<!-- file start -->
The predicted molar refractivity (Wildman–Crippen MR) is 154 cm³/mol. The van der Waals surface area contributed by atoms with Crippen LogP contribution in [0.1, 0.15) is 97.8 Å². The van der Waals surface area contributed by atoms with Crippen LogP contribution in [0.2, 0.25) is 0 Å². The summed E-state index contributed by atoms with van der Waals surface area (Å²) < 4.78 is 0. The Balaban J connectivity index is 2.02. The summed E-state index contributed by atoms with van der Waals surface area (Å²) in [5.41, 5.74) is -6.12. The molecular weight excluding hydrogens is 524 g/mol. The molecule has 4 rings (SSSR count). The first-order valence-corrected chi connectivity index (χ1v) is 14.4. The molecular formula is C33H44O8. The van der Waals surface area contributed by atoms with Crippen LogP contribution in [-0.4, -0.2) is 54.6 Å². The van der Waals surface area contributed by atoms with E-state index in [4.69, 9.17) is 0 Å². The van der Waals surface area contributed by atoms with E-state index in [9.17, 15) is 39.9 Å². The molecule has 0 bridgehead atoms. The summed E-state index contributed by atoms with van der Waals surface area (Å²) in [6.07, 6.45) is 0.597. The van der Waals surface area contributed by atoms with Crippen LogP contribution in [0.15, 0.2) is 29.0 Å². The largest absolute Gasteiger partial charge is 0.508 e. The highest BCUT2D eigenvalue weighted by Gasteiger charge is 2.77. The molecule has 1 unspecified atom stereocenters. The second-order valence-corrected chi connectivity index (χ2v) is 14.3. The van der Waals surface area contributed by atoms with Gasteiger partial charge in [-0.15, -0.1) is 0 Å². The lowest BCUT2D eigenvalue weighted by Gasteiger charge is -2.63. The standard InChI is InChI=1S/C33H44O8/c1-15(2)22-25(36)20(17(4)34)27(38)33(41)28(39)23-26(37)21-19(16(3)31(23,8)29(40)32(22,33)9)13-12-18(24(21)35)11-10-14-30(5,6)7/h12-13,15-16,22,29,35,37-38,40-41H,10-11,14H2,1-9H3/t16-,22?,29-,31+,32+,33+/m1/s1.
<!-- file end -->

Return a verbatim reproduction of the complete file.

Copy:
The predicted molar refractivity (Wildman–Crippen MR) is 154 cm³/mol. The van der Waals surface area contributed by atoms with Crippen LogP contribution in [0.1, 0.15) is 97.8 Å². The van der Waals surface area contributed by atoms with Crippen LogP contribution in [0.2, 0.25) is 0 Å². The summed E-state index contributed by atoms with van der Waals surface area (Å²) < 4.78 is 0. The Balaban J connectivity index is 2.02. The summed E-state index contributed by atoms with van der Waals surface area (Å²) in [5.41, 5.74) is -6.12. The molecular weight excluding hydrogens is 524 g/mol. The molecule has 4 rings (SSSR count). The first-order valence-corrected chi connectivity index (χ1v) is 14.4. The molecular formula is C33H44O8. The van der Waals surface area contributed by atoms with Crippen LogP contribution in [-0.4, -0.2) is 54.6 Å². The van der Waals surface area contributed by atoms with E-state index in [4.69, 9.17) is 0 Å². The van der Waals surface area contributed by atoms with E-state index in [9.17, 15) is 39.9 Å². The molecule has 0 bridgehead atoms. The summed E-state index contributed by atoms with van der Waals surface area (Å²) in [6.07, 6.45) is 0.597. The van der Waals surface area contributed by atoms with Crippen LogP contribution in [0.15, 0.2) is 29.0 Å². The largest absolute Gasteiger partial charge is 0.508 e. The highest BCUT2D eigenvalue weighted by Gasteiger charge is 2.77. The molecule has 1 unspecified atom stereocenters. The second-order valence-corrected chi connectivity index (χ2v) is 14.3. The van der Waals surface area contributed by atoms with Gasteiger partial charge in [-0.15, -0.1) is 0 Å². The lowest BCUT2D eigenvalue weighted by Gasteiger charge is -2.63. The standard InChI is InChI=1S/C33H44O8/c1-15(2)22-25(36)20(17(4)34)27(38)33(41)28(39)23-26(37)21-19(16(3)31(23,8)29(40)32(22,33)9)13-12-18(24(21)35)11-10-14-30(5,6)7/h12-13,15-16,22,29,35,37-38,40-41H,10-11,14H2,1-9H3/t16-,22?,29-,31+,32+,33+/m1/s1.